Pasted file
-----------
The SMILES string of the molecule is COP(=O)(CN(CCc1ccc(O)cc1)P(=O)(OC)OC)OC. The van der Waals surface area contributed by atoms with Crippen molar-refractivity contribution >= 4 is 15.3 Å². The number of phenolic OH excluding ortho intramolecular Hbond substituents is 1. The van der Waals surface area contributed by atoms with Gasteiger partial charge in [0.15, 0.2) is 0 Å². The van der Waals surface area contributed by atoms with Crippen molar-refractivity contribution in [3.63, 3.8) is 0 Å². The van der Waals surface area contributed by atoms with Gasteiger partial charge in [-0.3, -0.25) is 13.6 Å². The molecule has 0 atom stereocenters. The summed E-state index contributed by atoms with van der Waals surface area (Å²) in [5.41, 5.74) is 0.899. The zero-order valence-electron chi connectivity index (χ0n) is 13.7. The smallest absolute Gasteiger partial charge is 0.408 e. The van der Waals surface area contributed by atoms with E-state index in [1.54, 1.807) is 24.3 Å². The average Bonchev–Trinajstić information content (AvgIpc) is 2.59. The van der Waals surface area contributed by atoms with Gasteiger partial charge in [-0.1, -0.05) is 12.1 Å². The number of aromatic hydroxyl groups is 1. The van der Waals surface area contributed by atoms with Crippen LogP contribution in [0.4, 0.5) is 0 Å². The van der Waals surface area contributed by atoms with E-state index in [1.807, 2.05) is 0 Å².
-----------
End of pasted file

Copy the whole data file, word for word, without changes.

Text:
The SMILES string of the molecule is COP(=O)(CN(CCc1ccc(O)cc1)P(=O)(OC)OC)OC. The van der Waals surface area contributed by atoms with Crippen molar-refractivity contribution >= 4 is 15.3 Å². The number of phenolic OH excluding ortho intramolecular Hbond substituents is 1. The van der Waals surface area contributed by atoms with Gasteiger partial charge in [0.15, 0.2) is 0 Å². The van der Waals surface area contributed by atoms with Crippen molar-refractivity contribution in [3.63, 3.8) is 0 Å². The van der Waals surface area contributed by atoms with Gasteiger partial charge in [-0.3, -0.25) is 13.6 Å². The molecule has 0 atom stereocenters. The summed E-state index contributed by atoms with van der Waals surface area (Å²) in [5.41, 5.74) is 0.899. The zero-order valence-electron chi connectivity index (χ0n) is 13.7. The smallest absolute Gasteiger partial charge is 0.408 e. The van der Waals surface area contributed by atoms with E-state index in [1.54, 1.807) is 24.3 Å². The average Bonchev–Trinajstić information content (AvgIpc) is 2.59. The van der Waals surface area contributed by atoms with Gasteiger partial charge in [-0.1, -0.05) is 12.1 Å². The number of aromatic hydroxyl groups is 1. The van der Waals surface area contributed by atoms with Crippen LogP contribution in [0.4, 0.5) is 0 Å². The van der Waals surface area contributed by atoms with E-state index in [1.807, 2.05) is 0 Å².